For if Jesus had given them rest
It is truly surprising that our translators should have rendered the ιησους of the text Jesus, and not Joshua, who is most clearly intended. They must have known that the Yehoshua of the Hebrew, which we write Joshua, is everywhere rendered ιησους, Jesus, by the Septuagint; and it is their reading which the apostle follows. It is true the Septuagint generally write ιησουςναυη, or υιοςναυη, Jesus Nave, or Jesus, son of Nave, for it is thus they translate Yehoshua ben Nun, Joshua the son of Nun; and this is sufficient to distinguish it from Jesus, son of David. But as Joshua, the captain general of Israel, is above intended, the word should have been written Joshua, and not Jesus. One MS., merely to prevent the wrong application of the name, has ιησουςοτου ναυη, Jesus the son of Nave. Theodoret has the same in his comment, and one Syriac version has it in the text. It is Joshua in Coverdale's Testament, 1535; in Tindal's 1548; in that edited by Edmund Becke, 1549; in Richard Cardmarden's, Rouen, 1565; several modern translators, Wesley, Macknight, Wakefield, read Joshua, as does our own in the margin. What a pity it had not been in the text, as all the smaller Bibles have no marginal readings, and many simple people are bewildered with the expression.
The apostle shows that, although Joshua did bring the children of Israel into the promised land, yet this could not be the intended rest, because long after this time the Holy Spirit, by David, speaks of this rest; the apostle, therefore, concludes,
There, remaineth therefore a rest to the people of God.
It was not, 1. The rest of the Sabbath; it was not, 2. The rest in the promised land, for the psalmist wrote long after the days of Joshua; therefore there is another rest, a state of blessedness, for the people of God; and this is the Gospel, the blessings it procures and communicates, and the eternal glory which it prepares for, and has promised to, genuine believers.
There are two words in this chapter which we indifferently translate rest, καταπαυσις and σαββατισμος. the first signifying a cessation from labour, so that the weary body is rested and refreshed; the second meaning, not only a rest from labour, but a religious rest; sabbatismus, a rest of a sacred kind, of which both soul and body partake. This is true, whether we understand the rest as referring to Gospel blessings, or to eternal felicity, or to both.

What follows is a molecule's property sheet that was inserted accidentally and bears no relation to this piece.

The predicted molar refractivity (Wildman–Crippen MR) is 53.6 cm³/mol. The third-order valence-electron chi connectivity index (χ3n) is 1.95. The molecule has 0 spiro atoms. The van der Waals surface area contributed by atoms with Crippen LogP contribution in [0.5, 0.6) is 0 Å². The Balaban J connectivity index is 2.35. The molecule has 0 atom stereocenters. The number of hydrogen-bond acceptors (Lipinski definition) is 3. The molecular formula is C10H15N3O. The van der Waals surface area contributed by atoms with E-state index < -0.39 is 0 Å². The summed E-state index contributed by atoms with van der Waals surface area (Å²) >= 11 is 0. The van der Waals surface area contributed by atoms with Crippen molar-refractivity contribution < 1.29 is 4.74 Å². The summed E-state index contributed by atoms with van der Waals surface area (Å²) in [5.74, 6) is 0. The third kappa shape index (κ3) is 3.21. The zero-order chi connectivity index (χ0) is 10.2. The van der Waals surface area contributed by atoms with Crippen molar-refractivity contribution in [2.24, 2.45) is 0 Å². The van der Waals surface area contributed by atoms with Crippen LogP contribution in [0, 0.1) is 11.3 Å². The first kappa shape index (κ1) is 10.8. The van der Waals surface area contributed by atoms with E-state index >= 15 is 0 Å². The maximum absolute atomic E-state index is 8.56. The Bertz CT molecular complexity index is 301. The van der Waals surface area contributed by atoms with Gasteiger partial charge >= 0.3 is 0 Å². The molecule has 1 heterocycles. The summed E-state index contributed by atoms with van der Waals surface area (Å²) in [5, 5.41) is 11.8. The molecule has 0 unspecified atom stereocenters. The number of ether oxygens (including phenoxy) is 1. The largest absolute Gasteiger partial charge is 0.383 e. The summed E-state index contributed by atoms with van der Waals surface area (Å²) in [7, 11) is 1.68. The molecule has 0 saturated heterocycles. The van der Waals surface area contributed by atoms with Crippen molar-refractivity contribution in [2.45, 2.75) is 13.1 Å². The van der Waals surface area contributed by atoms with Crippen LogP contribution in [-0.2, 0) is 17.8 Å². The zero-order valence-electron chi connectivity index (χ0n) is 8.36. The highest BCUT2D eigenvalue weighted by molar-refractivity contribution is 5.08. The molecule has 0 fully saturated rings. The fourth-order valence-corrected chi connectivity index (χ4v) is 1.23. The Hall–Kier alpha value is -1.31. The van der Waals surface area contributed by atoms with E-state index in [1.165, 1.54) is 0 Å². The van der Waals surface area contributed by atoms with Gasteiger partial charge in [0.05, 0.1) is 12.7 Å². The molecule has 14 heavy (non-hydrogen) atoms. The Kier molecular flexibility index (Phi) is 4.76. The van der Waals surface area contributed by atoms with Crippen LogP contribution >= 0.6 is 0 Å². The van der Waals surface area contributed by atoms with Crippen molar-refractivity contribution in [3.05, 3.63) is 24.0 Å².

For he that is entered into his rest
The man who has believed in Christ Jesus has entered into his rest; the state of happiness which he has provided, and which is the forerunner of eternal glory.
Hath ceased from his own works
No longer depends on the observance of Mosaic rites and ceremonies for his justification and final happiness. He rests from all these works of the law as fully as God has rested from his works of creation.
Those who restrain the word rest to the signification of eternal glory, say, that ceasing from our own works relates to the sufferings, tribulations, afflictions, as in Revelation 14:13. I understand it as including both.
In speaking of the Sabbath, as typifying a state of blessedness in the other world, the apostle follows the opinions of the Jews of his own and after times. The phrase shabbath illaah, veshabbath tethaah, the sabbath above, and the sabbath below, is common among the Jewish writers; and they think that where the plural number is used, as in Leviticus 19:30: Ye shall keep my Sabbaths, that the lower and higher sabbaths are intended, and that the one is prefigured by the other. See many examples in Schoettgen.
Let us labour therefore
The word σπουδασωμεν implies every exertion of body and mind which can be made in reference to the subject. Rebus aliis omissis, hoc agamus; All things else omitted, this one thing let us do. We receive grace, improve grace, retain grace, that we may obtain eternal glory.
Lest any man fall
Lest he fall off from the grace of God, from the Gospel and its blessings, and perish everlastingly. This is the meaning of the apostle, who never supposed that a man might not make final shipwreck of faith and of a good conscience, as long as he was in a state of probation.
For the word of God is quick, and powerful